Let’s face it: No one expected 2020 to go the way that it did. And while most businesses are certainly in better shape than they were this time last year, it’s unrealistic to think that low overall productivity during the first half of 2021 isn’t going to result in setbacks and challenges this tax season.
That’s what we’re in for, and forward-thinking tax professionals are putting in the work ahead of time to be fully prepared. Meanwhile, many business leaders and finance leaders, on the other hand, are likely wondering what they can be doing in turn.
Fortunately, I’ve got some helpful tips to share that should help you get there. There are a lot of “watch-outs” to be aware of, red flags to avoid as well as specific actions you can take that will help your business gear up for what promises to be a turbulent tax season. Here are three that are top of mind.
1. Don’t Lose Sight of Deadlines
While most of our schedules look a little bit (ok, more than a little bit) different these days, that isn’t an excuse to take a lax approach when it comes to deadlines and scheduling. Whatever method works for you — Microsoft Excel, Google Calendar, pen and paper — it’s imperative to keep track of timelines this tax season. That’s true for small businesses, and even more so for corporations.
Bear in mind, the IRS has not issued an extension of the filing deadline as of this writing, which means the deadline remains April 15, 2021. Companies can still request extensions, of course, but those can come with costly penalties. Unless you manage the schedule perfectly, in fact, doing so can put you on the hook for any number of penalties, as well as the payments for interest.
Actionable next step: Brush up on the IRS 2021 tax schedule, and don’t skip anything that might apply to your organization. This is required reading.
2. Understand the Tax Implications of Paycheck Protection Program (PPP) Loans
The Paycheck Protection Program injected some $659 billion of much-needed liquidity into small businesses’ bankrolls, shoring up their payrolls and preventing the unemployment numbers from climbing beyond what were, at that time, already sky-high figures. In the heat of the moment and at the height of the pandemic, end-of-fiscal-year tax implications may not have been the first thing that recipients of these loans considered.
Well, now they have to, and it needs to happen fast. The potential tax ramifications are too complicated to break down or solve for you in this short blog, but I can point you to the right resource.
Actionable next step: Head on over to the Office of the Treasury’s website to check out the IRS’s interim final rule on loan forgiveness requirements for PPP.
3. Think Through the All-Virtual Logistics
Any seasoned finance leader will bring to the table a wealth of experience working closely alongside auditors, accountants, consultants and others as tax day nears annually. But what about virtually? Honestly, this isn’t something all that many can say they’re truly, utterly and completely prepared for.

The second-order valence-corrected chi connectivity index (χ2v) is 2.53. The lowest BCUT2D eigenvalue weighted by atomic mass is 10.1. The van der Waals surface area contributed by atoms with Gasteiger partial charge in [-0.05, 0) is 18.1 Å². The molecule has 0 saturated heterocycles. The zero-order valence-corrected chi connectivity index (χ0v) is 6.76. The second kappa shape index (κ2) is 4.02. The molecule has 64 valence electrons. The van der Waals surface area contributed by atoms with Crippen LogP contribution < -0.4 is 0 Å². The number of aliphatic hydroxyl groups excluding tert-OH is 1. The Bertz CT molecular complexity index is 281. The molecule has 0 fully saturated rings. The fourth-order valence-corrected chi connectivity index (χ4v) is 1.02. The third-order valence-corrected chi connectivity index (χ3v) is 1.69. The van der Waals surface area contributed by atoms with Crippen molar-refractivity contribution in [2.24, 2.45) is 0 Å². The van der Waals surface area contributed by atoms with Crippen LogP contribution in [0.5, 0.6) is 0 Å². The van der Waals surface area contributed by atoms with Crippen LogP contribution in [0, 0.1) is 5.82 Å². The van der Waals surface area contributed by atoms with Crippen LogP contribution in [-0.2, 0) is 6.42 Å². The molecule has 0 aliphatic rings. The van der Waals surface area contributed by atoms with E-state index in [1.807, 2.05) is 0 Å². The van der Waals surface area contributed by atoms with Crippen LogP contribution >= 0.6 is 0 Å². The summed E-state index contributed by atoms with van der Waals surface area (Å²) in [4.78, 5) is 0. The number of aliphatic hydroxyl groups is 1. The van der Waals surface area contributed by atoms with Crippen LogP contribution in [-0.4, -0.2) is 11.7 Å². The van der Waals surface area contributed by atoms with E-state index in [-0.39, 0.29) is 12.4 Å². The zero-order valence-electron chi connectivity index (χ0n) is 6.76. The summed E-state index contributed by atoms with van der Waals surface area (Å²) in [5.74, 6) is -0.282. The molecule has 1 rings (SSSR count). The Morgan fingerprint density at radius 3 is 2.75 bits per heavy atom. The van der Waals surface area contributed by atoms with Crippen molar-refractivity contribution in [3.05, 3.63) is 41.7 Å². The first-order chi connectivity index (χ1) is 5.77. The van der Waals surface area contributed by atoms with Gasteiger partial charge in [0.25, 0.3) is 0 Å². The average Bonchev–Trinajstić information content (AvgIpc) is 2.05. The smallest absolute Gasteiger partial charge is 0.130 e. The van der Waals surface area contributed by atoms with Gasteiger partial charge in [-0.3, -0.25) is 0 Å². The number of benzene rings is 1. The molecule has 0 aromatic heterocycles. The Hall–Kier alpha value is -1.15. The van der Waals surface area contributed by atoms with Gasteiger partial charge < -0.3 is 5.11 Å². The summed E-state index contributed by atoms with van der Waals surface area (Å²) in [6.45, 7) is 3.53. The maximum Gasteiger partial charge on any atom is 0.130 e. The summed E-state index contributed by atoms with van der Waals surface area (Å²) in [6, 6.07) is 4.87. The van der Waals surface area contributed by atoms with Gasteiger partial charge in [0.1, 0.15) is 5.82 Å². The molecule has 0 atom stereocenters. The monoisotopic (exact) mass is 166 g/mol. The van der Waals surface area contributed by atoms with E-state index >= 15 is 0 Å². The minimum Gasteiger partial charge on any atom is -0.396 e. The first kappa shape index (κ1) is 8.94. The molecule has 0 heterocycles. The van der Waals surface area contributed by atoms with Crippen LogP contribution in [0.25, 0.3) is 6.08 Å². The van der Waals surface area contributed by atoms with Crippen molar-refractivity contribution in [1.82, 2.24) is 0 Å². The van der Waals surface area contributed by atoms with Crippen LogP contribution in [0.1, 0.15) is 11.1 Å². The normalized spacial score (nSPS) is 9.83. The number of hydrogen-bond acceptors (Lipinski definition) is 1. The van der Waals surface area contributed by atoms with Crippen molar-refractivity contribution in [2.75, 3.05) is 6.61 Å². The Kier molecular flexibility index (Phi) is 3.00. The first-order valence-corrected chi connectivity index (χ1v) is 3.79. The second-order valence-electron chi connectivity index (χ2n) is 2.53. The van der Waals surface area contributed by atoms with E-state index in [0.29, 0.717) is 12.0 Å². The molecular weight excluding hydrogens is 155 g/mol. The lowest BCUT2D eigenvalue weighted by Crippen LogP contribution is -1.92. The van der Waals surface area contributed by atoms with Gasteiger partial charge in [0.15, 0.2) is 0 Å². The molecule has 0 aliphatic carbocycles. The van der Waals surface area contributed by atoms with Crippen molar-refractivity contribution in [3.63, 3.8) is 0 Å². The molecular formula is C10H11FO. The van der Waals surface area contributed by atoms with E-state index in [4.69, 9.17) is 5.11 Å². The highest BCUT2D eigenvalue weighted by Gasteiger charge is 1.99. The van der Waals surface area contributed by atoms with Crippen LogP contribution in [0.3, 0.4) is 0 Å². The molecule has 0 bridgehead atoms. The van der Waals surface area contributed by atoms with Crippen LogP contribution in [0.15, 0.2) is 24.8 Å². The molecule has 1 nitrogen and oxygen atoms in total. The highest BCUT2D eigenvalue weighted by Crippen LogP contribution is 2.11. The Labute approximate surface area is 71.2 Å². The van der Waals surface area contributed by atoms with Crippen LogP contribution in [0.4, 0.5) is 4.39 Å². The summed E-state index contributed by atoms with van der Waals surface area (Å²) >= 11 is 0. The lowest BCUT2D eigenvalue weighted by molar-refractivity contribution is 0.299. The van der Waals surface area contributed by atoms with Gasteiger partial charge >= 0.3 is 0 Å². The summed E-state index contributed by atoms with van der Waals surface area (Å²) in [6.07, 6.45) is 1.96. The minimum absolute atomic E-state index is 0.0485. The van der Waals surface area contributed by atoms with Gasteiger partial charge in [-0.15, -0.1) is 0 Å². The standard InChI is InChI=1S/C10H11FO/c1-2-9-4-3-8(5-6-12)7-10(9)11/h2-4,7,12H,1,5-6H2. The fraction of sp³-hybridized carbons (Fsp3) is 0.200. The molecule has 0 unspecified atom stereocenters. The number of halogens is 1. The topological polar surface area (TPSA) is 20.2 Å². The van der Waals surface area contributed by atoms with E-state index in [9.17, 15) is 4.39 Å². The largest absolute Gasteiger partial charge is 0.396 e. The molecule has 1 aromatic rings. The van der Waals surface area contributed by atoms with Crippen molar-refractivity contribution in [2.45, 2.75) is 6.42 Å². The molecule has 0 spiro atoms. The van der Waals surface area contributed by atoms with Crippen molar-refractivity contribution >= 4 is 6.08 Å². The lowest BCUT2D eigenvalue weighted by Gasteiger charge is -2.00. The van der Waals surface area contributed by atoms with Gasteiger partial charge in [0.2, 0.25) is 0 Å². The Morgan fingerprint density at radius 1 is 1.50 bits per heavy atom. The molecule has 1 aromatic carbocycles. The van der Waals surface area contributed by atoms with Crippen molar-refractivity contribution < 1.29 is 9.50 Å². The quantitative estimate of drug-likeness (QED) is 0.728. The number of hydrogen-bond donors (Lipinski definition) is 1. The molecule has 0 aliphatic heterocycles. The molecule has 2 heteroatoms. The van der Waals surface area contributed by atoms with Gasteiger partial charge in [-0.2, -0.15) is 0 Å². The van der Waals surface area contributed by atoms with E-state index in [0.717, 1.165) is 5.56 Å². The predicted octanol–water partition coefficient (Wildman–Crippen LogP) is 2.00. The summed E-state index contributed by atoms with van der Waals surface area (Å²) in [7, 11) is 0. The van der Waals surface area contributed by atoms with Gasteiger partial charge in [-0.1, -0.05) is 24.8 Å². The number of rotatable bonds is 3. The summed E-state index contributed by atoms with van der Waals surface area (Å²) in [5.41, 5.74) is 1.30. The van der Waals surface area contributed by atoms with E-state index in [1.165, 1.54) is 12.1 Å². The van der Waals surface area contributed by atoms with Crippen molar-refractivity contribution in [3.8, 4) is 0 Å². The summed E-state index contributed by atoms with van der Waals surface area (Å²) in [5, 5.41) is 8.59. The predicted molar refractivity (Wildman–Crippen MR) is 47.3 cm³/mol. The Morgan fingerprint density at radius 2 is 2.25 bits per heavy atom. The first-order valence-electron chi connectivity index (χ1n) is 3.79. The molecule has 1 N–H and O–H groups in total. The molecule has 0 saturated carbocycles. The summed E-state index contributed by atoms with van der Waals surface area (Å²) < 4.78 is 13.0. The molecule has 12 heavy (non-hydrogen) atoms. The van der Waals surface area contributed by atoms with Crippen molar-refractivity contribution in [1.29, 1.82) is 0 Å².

But that shouldn’t be a source of anxiety. Just start preparing early, and establish the right communication channels and cadence for you, your team and any other stakeholders involved in the tax planning, preparation and filing processes. I think the biggest challenge, unfortunately, will be for small business owners who are relatively green, and who may not understand everything they need to provide. It’s a challenge that can get amplified when everything is digital (and be sure to think about potential cybersecurity vulnerabilities, too).
Actionable next step: Does that sound like you? No worries — you’ve just got some homework to do, and that starts with closely reading and analyzing the IRS’s Form 941 page for small businesses.
Look Ahead With Greater Confidence
Hopefully, the tips and actionable guidance I’ve shared in this blog have shed some light on a complex subject, helped alleviate your concerns and eased any feelings of uncertainty — because, hey, we’ve all dealt with way too much of that lately. As you gear up for tax season, it’s also a good idea to assess your strengths and weaknesses organizationally. This year, perhaps to a greater degree than ever, I predict the demand for strong, experienced finance leaders who can navigate the C-suite, effectively build consensus and deliver on strategy will be at all-time peak levels. And for finance-savvy software professionals, ditto. Yet given the all-virtual context, how will companies in need right now actually go about finding them?
I think I’ll have to save that one for my next article.
With more than 22 years’ experience in the staffing industry, Jodi oversees the field organization and provides direction for Tatum. Jodi is responsible for continuing to transform Tatum into a data-driven organizational search and consulting firm helping clients select the key financial talent they need to execute their business strategies.
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